2019 Urban Innovation Symposium - Evening Session

APA Illinois Chapter

#9169541

Friday, January 25, 2019, 4:30 p.m.
Friday, January 25, 2019, 9:30 p.m. CST

CM | 2.50

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Overview

OVERVIEW

 

The evening session will consist of two discussion panels and a closing keynote.

1. The Future of Co-ops – How Cooperatives can Contribute to Community Economic Development in Chicago - Cooperatives are value-driven business enterprises that are collectively owned and democratically controlled by their members. While there are thousands of (non-housing) cooperatives in cities across the country, there are relatively few in Chicago but their numbers are steadily increasing. Even more promising is the fact that Cook County recently passed a resolution supporting the development of worker cooperatives. We will explore how different types of cooperatives are playing a role in community economic development and the potential for expanding cooperative enterprises in Chicago, especially in marginalized neighborhoods.

2. The Language of Environmental Justice – As movements emerge across the country to address issues such as environmental degradation, resiliency, sustainability, and public health, it is imperative to understand how these issues intersect with environmental and social justice on a local level. Well-intentioned environmental policies are often unevenly distributed along racial and economic lines, where poorer communities are disproportionately affected. With this panel we hope to explore how different communities experience environmental injustice, and the differences in the language used to confront environmental degradation around Chicago.  We have selected our panelists as representatives of the different voices in the city who are mobilizing their communities to address these kinds environmental issues.

3. Closing Keynote - Dark Mountain, Dark City – Perhaps the most fundamental question we might ask concerning urban innovation is whether or not cities are—in general, and even under the best of circumstances —capable of being morally sound institutions.  This is a grand philosophical question, to be sure, but also one with pressing and immediate implications for us today. The history of ethical theory from the Enlightenment on has not been helpful when it comes to providing a foundation for living in a truly just and environmentally sound way together.  But philosophy, especially in conversation with art, might yet point us toward the questions we should be asking and some possible answers to those questions. In a lecture combined with live dance performance, we will thus try to think together beyond the discourse of “sustainability”; asking if cities are necessarily tied to colonialism (and thus racism and exploitation); investigating the problems of scale and size; raising our expectations beyond neoliberal capitalist-democracy’s “quick-fix” schemes; and confronting what it might mean if we accept that our current trajectory is morally and politically doomed, needing something far more radical than a gentle course correction.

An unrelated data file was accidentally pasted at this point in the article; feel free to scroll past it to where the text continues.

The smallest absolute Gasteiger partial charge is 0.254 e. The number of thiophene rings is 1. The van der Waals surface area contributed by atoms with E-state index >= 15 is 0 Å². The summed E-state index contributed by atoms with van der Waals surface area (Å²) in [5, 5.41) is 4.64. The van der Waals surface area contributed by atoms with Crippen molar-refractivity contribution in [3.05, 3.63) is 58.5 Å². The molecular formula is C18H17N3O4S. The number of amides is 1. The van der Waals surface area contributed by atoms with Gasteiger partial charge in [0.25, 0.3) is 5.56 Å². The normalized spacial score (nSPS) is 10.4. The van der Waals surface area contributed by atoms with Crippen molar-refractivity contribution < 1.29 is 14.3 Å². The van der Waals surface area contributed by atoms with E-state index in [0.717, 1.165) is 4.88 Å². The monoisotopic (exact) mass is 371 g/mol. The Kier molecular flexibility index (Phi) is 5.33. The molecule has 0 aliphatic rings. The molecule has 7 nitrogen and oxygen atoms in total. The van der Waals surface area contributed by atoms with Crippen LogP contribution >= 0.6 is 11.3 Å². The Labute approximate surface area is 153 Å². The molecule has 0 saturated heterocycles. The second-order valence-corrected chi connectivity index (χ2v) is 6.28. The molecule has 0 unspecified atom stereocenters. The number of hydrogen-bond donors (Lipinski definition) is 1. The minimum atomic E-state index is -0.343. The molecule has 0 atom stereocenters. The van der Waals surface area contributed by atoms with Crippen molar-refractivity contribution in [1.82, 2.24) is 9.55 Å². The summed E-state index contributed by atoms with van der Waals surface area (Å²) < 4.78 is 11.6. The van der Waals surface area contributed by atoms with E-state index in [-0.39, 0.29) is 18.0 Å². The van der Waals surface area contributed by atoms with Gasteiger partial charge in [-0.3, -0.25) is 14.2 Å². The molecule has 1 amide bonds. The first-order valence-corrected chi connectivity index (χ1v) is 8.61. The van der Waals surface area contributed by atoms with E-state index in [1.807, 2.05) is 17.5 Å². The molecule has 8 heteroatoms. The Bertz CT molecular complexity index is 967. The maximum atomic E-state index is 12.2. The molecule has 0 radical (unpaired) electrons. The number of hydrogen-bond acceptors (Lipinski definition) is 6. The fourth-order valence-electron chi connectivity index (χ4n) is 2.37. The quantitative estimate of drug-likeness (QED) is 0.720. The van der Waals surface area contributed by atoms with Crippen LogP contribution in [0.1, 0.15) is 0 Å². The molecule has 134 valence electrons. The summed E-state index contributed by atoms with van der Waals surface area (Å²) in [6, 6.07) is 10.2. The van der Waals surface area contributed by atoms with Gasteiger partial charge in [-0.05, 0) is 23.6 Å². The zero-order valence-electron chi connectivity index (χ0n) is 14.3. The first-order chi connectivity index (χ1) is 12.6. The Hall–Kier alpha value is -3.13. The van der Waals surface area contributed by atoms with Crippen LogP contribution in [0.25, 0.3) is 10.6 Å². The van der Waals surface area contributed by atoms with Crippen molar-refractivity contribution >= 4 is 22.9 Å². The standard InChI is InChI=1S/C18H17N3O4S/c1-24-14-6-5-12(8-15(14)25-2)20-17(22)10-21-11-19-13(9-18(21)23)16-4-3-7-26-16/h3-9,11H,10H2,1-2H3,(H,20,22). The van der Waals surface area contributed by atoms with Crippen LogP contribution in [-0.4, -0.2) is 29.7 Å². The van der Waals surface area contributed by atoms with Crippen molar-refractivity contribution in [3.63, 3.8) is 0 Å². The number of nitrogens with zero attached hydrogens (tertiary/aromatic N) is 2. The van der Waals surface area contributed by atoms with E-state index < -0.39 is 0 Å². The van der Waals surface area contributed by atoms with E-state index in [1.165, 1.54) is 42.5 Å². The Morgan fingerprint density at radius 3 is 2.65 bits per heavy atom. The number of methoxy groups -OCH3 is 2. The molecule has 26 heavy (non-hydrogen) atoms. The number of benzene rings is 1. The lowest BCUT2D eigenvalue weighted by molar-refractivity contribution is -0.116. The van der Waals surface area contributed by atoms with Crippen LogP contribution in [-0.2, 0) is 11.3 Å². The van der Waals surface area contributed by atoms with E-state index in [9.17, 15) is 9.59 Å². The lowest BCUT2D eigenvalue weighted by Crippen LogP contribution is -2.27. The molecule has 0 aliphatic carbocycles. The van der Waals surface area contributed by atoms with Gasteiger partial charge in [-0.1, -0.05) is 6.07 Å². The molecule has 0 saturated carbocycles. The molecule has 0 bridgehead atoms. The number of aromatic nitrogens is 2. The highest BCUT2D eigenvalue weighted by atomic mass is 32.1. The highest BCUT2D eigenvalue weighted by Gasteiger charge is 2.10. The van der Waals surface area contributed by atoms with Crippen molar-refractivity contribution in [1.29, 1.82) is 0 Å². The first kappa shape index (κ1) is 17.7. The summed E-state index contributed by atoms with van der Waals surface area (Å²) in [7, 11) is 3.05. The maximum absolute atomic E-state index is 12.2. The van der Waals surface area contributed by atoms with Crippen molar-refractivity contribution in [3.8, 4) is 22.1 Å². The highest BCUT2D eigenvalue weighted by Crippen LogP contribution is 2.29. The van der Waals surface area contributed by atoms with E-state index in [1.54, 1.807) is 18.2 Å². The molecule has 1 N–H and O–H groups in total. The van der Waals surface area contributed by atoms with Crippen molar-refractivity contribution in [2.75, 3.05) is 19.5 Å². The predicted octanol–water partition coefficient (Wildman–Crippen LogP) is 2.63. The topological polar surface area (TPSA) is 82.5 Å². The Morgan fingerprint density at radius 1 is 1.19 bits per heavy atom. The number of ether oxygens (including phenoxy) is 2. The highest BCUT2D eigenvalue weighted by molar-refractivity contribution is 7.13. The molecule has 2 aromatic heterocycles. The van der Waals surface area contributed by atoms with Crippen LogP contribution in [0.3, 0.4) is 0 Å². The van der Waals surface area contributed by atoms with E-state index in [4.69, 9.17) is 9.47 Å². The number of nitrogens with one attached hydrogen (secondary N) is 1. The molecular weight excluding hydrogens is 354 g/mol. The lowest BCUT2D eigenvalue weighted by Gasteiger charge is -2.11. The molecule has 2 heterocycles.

Speakers

Gregory Berlowitz

Gregory Berlowitz, Greg is the founder of Chicago Market and a current board member. He believes in the power of democratic organizations to solve community problems such as access, quality and transparency. Chicago Market is dedicated to making change in our local food system by building a community-owned cooperative store ... Read More

John McMicken

John McMicken, CEO Cleveland-based Evergreen Cooperative Corporation, currently oversees Evergreen’s five operating entities: Evergreen Energy Solutions, Evergreen Cooperative Laundry, Green City Growers (hydroponic greenhouse), Evergreen Business Services (professional services), and The Fund for Employee Ownership which launched in 2018. John comes to Evergreen from Virtical Technologies LLC, an IT ... Read More

Janette Robles

Janette Robles, New Era Windows Cooperative. New Era Windows was part of my life before it even existed. My father worked at Republic Windows and Doors for 8 years. The Occupation of Republic back in December of 2008 was a blessing in disguise. While many of us saw it as ... Read More

Kim Wasserman-Nieto

Kim Wasserman-Nieto is the Executive Director of the Little Village Environmental Justice Organization (LVEJO), where she has worked since 1998. Kim joined LVEJO as an organizer and helped to organize community leaders to successfully build a new playground, community gardens, remodel of a local school park and force a local ... Read More

Naomi Davis

Naomi Davis is an attorney, entrepreneur, activist, and granddaughter of Mississippi sharecroppers who founded Blacks in Green(TM) to remind generations of our great cultural legacy - which is our stewardship of the land - and to reinvent that legacy in the age of climate change. Naomi serves on the boards of ... Read More

H. Peter Steeves

H. Peter Steeves, Ph.D., is Professor of Philosophy and Director of the Humanities Center at DePaul University where he specializes in phenomenology, ethics, and philosophy of science. Peter is the author of several books, including: Founding Community: A Phenomenological-Ethical Inquiry (Kluwer, 1998); Animal Others: On Ethics, Ontology, and Animal ... Read More

Danielle Meijer

Danielle Meijer, M.S., is an adjunct instructor of philosophy at DePaul University and the founder and artistic director of Aleph World Fusion Dance, a company specializing in the thoughtful fusion of over a dozen different dance styles from around the world. Danielle’s graduate degrees are in experimental psychology ... Read More

Contact Info

Brandon Nolin, cms@ilapa.org